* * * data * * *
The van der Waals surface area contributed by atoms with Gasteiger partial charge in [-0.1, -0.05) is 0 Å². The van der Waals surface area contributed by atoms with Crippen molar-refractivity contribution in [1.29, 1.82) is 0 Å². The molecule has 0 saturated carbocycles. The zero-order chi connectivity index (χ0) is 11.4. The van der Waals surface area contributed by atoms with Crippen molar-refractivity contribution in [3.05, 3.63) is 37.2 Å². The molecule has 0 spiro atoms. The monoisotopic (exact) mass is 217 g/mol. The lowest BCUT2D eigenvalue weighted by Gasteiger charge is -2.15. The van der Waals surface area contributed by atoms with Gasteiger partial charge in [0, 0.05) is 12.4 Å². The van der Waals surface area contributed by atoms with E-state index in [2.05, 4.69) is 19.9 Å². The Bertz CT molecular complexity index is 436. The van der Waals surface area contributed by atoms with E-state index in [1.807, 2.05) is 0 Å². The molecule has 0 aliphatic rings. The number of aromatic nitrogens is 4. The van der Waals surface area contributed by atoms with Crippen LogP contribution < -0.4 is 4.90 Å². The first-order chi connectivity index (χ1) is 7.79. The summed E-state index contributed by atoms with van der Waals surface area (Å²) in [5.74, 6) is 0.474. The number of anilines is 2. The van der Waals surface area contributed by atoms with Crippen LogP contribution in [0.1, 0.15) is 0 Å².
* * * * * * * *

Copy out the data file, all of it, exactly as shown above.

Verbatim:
The van der Waals surface area contributed by atoms with Gasteiger partial charge in [-0.1, -0.05) is 0 Å². The van der Waals surface area contributed by atoms with Crippen molar-refractivity contribution in [1.29, 1.82) is 0 Å². The molecule has 0 saturated carbocycles. The zero-order chi connectivity index (χ0) is 11.4. The van der Waals surface area contributed by atoms with Crippen molar-refractivity contribution in [3.05, 3.63) is 37.2 Å². The molecule has 0 spiro atoms. The monoisotopic (exact) mass is 217 g/mol. The lowest BCUT2D eigenvalue weighted by Gasteiger charge is -2.15. The van der Waals surface area contributed by atoms with Gasteiger partial charge in [0, 0.05) is 12.4 Å². The van der Waals surface area contributed by atoms with E-state index in [2.05, 4.69) is 19.9 Å². The Bertz CT molecular complexity index is 436. The van der Waals surface area contributed by atoms with E-state index in [1.807, 2.05) is 0 Å². The molecule has 0 aliphatic rings. The number of aromatic nitrogens is 4. The van der Waals surface area contributed by atoms with Crippen LogP contribution < -0.4 is 4.90 Å². The first-order chi connectivity index (χ1) is 7.79. The summed E-state index contributed by atoms with van der Waals surface area (Å²) in [5.74, 6) is 0.474. The number of anilines is 2. The van der Waals surface area contributed by atoms with Crippen LogP contribution in [0.1, 0.15) is 0 Å².